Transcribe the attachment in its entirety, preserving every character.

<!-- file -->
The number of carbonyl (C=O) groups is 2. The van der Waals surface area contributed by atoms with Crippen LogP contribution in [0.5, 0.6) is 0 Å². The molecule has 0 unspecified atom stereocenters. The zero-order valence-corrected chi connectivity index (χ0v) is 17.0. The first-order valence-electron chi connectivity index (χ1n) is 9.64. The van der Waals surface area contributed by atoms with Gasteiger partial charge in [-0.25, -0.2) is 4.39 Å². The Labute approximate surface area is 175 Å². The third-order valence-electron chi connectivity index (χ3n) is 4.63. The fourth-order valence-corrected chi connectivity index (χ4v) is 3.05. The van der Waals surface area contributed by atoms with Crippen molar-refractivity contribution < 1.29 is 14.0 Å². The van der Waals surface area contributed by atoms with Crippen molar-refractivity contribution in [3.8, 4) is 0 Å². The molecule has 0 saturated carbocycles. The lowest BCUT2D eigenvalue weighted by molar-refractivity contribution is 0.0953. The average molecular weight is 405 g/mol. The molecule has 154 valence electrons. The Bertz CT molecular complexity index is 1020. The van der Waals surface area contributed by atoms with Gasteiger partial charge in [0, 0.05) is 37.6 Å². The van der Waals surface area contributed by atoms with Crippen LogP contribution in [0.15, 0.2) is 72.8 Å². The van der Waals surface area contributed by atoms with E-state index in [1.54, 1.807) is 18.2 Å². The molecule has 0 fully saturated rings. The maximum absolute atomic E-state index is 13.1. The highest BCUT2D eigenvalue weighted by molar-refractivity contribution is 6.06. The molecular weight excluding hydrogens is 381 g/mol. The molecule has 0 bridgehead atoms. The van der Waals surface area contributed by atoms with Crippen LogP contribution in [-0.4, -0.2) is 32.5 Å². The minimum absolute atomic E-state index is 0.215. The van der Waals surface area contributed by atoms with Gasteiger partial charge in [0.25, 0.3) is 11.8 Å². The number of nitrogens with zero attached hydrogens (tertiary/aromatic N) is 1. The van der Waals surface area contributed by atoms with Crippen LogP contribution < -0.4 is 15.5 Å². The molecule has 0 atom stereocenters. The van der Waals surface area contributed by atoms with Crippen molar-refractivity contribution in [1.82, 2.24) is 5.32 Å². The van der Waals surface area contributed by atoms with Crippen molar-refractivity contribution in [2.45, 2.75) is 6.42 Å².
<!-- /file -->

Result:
The number of carbonyl (C=O) groups is 2. The van der Waals surface area contributed by atoms with Crippen LogP contribution in [0.5, 0.6) is 0 Å². The molecule has 0 unspecified atom stereocenters. The zero-order valence-corrected chi connectivity index (χ0v) is 17.0. The first-order valence-electron chi connectivity index (χ1n) is 9.64. The van der Waals surface area contributed by atoms with Gasteiger partial charge in [-0.25, -0.2) is 4.39 Å². The Labute approximate surface area is 175 Å². The third-order valence-electron chi connectivity index (χ3n) is 4.63. The fourth-order valence-corrected chi connectivity index (χ4v) is 3.05. The van der Waals surface area contributed by atoms with Crippen molar-refractivity contribution < 1.29 is 14.0 Å². The van der Waals surface area contributed by atoms with Crippen molar-refractivity contribution in [3.8, 4) is 0 Å². The molecule has 0 saturated carbocycles. The lowest BCUT2D eigenvalue weighted by molar-refractivity contribution is 0.0953. The average molecular weight is 405 g/mol. The molecule has 154 valence electrons. The Bertz CT molecular complexity index is 1020. The van der Waals surface area contributed by atoms with Gasteiger partial charge in [0, 0.05) is 37.6 Å². The van der Waals surface area contributed by atoms with Crippen LogP contribution in [0.15, 0.2) is 72.8 Å². The van der Waals surface area contributed by atoms with E-state index in [1.54, 1.807) is 18.2 Å². The molecule has 0 fully saturated rings. The maximum absolute atomic E-state index is 13.1. The highest BCUT2D eigenvalue weighted by molar-refractivity contribution is 6.06. The molecular weight excluding hydrogens is 381 g/mol. The molecule has 0 bridgehead atoms. The van der Waals surface area contributed by atoms with Crippen LogP contribution in [-0.4, -0.2) is 32.5 Å². The minimum absolute atomic E-state index is 0.215. The van der Waals surface area contributed by atoms with Gasteiger partial charge in [0.25, 0.3) is 11.8 Å². The number of nitrogens with zero attached hydrogens (tertiary/aromatic N) is 1. The van der Waals surface area contributed by atoms with Crippen LogP contribution < -0.4 is 15.5 Å². The molecule has 0 atom stereocenters. The van der Waals surface area contributed by atoms with Crippen molar-refractivity contribution in [1.82, 2.24) is 5.32 Å². The van der Waals surface area contributed by atoms with Crippen molar-refractivity contribution in [2.45, 2.75) is 6.42 Å².